• Banning technology (headphones, etc) “we are essentially telling our students, what matters most to you—music, pop culture, your phone, socal networking—doesn’t belong in school –in banning the devices, we ban the conduit for the culture that matters to students. Schools have a choice—build against technology, or use it to revitalize education
  • Get notes from distrupting class…


Williams, P. (2008). Leading schools in the digital age: A clash of

cultures. School Leadership and Management, 28(3), 213-228. doi



Chapters 1-5 Notes November 5, 2011

Filed under: Uncategorized — LC @ 8:56 pm

Chapter 1: Understanding Action Research

  • Goal of educational research is to “explain, predict, and/or control educational phenomena”—manipulate and control variables
  • Action research: systematic inquiry conducted by teachers, etc to gather info about how their schools operate, teach, & how students learn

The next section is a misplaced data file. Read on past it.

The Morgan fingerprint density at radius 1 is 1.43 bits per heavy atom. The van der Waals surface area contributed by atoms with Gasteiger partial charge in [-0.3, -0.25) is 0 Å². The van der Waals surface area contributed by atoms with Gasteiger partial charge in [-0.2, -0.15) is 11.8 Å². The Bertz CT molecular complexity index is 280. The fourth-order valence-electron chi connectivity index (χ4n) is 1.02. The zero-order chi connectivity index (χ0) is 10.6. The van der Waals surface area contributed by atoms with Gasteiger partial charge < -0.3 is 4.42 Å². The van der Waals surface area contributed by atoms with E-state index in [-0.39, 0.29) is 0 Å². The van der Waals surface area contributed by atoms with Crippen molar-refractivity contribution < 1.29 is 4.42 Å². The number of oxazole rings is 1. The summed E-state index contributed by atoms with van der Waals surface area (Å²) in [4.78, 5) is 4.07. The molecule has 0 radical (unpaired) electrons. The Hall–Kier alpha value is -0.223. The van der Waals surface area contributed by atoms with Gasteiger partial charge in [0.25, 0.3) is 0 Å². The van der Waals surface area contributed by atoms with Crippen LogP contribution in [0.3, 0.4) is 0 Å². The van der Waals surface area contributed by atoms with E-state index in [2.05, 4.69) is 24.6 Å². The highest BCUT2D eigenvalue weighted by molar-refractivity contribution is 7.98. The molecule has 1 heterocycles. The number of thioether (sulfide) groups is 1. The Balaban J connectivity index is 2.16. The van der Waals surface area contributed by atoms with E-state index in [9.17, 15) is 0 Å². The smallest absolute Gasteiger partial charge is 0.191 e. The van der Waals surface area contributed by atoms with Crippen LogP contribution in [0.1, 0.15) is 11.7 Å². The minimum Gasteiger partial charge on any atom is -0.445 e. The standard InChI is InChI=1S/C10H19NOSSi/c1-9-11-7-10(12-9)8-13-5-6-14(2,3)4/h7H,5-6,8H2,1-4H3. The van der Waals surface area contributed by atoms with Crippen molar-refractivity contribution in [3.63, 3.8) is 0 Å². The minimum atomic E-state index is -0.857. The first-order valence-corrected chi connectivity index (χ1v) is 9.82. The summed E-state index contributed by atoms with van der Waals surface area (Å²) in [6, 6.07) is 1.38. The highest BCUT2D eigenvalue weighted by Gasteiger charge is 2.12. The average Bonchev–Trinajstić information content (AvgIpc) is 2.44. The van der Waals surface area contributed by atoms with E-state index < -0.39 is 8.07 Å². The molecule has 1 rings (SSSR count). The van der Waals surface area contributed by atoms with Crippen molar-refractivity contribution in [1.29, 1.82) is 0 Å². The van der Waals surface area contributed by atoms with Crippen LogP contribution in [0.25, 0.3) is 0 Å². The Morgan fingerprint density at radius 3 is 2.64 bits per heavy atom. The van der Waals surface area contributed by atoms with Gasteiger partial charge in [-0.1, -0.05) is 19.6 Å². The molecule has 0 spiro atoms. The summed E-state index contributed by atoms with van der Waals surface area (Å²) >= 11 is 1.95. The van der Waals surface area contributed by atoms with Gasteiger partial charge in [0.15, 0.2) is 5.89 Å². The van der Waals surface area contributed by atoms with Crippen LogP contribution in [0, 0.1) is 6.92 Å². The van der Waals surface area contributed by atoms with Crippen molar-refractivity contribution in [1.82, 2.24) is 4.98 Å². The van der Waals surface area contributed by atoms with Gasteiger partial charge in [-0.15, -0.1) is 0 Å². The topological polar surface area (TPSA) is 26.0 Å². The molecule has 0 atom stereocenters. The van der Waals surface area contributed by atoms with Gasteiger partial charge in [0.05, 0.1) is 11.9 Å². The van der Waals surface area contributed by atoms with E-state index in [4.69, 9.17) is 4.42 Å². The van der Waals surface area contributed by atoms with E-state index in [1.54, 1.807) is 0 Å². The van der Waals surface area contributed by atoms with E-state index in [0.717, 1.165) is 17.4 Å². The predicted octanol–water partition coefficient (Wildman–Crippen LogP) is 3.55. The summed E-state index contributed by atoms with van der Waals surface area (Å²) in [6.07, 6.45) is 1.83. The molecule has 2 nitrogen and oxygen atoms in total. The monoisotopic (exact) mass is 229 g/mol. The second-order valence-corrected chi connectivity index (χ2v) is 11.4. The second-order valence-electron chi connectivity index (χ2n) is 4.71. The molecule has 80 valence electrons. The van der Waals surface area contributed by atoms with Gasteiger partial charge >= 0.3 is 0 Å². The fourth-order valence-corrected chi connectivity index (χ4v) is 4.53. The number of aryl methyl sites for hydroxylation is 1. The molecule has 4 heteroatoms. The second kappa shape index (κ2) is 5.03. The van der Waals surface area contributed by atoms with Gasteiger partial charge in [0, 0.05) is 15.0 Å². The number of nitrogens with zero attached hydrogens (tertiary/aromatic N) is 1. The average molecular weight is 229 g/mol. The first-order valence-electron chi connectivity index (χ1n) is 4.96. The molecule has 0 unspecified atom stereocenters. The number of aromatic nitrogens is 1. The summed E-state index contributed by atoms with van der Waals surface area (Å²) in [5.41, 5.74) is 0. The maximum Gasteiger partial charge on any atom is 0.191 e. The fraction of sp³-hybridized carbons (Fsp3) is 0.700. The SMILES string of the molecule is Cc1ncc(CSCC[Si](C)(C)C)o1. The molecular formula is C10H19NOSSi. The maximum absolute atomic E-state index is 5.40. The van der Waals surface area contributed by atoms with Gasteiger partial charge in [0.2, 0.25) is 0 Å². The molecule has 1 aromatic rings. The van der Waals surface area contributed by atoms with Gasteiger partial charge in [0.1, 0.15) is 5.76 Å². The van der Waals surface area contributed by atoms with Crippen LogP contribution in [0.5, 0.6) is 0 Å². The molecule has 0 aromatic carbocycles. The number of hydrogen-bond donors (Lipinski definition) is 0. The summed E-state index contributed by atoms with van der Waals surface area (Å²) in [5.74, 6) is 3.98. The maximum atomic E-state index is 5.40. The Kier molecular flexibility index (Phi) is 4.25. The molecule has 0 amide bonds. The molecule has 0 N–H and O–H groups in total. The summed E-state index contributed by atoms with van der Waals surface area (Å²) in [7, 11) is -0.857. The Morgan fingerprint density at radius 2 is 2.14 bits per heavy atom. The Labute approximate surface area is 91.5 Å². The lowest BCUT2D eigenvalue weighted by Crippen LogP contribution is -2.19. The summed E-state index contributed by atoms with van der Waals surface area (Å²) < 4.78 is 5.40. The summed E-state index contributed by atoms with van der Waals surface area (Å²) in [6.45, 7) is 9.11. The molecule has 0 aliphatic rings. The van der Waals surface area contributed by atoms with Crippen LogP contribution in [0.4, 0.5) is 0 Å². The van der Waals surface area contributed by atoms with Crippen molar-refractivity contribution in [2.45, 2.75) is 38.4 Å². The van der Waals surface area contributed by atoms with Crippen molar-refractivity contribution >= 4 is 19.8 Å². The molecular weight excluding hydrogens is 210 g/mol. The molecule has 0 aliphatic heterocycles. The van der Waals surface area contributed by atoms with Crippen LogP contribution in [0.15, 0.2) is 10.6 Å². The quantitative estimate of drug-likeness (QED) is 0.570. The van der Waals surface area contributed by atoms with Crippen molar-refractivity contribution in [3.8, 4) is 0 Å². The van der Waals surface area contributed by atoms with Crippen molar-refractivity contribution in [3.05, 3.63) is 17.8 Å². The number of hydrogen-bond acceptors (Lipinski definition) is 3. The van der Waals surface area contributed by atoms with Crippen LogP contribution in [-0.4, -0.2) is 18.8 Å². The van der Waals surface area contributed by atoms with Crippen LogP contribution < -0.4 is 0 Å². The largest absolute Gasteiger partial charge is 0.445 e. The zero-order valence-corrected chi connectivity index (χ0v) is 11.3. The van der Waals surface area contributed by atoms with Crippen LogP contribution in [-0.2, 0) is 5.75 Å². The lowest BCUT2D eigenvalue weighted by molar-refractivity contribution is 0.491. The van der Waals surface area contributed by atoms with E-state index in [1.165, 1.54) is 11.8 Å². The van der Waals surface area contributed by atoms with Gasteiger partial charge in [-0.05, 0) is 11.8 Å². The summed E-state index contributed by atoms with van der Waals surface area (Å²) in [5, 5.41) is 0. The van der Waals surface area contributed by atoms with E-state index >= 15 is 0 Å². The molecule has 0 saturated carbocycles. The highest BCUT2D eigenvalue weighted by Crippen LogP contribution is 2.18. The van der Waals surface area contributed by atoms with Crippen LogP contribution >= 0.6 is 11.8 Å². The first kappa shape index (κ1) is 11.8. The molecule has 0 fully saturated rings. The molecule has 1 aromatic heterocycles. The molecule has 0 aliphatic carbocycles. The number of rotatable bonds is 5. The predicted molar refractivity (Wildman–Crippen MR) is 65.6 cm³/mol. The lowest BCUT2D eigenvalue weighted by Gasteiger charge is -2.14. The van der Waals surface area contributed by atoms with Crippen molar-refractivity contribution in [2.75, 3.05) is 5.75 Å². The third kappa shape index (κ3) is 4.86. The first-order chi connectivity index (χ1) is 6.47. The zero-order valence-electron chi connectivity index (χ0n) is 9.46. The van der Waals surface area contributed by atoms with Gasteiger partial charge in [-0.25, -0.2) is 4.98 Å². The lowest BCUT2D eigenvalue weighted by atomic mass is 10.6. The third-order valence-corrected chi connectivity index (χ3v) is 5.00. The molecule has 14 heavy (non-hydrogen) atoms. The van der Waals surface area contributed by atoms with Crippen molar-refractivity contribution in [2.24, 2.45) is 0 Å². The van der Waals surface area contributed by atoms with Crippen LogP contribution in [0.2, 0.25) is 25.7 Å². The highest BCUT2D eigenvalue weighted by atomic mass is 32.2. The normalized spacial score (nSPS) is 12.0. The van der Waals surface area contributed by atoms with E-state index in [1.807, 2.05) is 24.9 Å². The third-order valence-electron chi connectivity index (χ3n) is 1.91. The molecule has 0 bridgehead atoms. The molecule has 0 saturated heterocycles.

• Identify an area of focus, collect data, analyze & interpret data, develop action plan
    • Critical Action Research: emancipator action research bc of its goal of liberation through knowledge gathering
    • Practical Action Research: more of a how-to approach rather than philosophical

Chapter 2: Ethics

  • Ends do not justify the means!
  • Action research should: be transparent to IRB, admin, teachers, students…

Chapter 3: Deciding on an area of focus

Review of related Lit:

  • Search online resources
  • Evaluate sources:
    • What was the problem statement of the study? Who was studied? Where was the source published? When was the research collected? How was the study conducted?
    • Abstracting:
      • Creating abstracts by reviewing, summarizing, and classifying your references